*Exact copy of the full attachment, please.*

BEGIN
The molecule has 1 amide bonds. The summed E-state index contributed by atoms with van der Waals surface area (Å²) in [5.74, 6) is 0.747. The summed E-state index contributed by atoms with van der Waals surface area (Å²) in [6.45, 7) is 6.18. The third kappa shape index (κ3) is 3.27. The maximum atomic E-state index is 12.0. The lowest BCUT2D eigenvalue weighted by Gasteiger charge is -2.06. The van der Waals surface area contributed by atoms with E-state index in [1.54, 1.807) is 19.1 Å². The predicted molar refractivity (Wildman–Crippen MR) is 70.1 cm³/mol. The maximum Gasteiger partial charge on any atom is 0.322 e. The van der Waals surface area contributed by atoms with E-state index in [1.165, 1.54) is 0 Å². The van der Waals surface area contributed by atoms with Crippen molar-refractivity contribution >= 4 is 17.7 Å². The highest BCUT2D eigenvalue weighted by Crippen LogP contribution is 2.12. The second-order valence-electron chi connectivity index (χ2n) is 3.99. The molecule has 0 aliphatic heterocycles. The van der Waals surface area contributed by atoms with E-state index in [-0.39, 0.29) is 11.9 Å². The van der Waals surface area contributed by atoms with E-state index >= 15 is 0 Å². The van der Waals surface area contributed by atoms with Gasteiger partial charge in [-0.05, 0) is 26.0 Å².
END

The molecule has 1 amide bonds. The summed E-state index contributed by atoms with van der Waals surface area (Å²) in [5.74, 6) is 0.747. The summed E-state index contributed by atoms with van der Waals surface area (Å²) in [6.45, 7) is 6.18. The third kappa shape index (κ3) is 3.27. The maximum atomic E-state index is 12.0. The lowest BCUT2D eigenvalue weighted by Gasteiger charge is -2.06. The van der Waals surface area contributed by atoms with E-state index in [1.54, 1.807) is 19.1 Å². The predicted molar refractivity (Wildman–Crippen MR) is 70.1 cm³/mol. The maximum Gasteiger partial charge on any atom is 0.322 e. The van der Waals surface area contributed by atoms with E-state index in [1.165, 1.54) is 0 Å². The van der Waals surface area contributed by atoms with Crippen molar-refractivity contribution >= 4 is 17.7 Å². The highest BCUT2D eigenvalue weighted by Crippen LogP contribution is 2.12. The second-order valence-electron chi connectivity index (χ2n) is 3.99. The molecule has 0 aliphatic heterocycles. The van der Waals surface area contributed by atoms with E-state index in [-0.39, 0.29) is 11.9 Å². The van der Waals surface area contributed by atoms with E-state index >= 15 is 0 Å². The van der Waals surface area contributed by atoms with Gasteiger partial charge in [-0.05, 0) is 26.0 Å².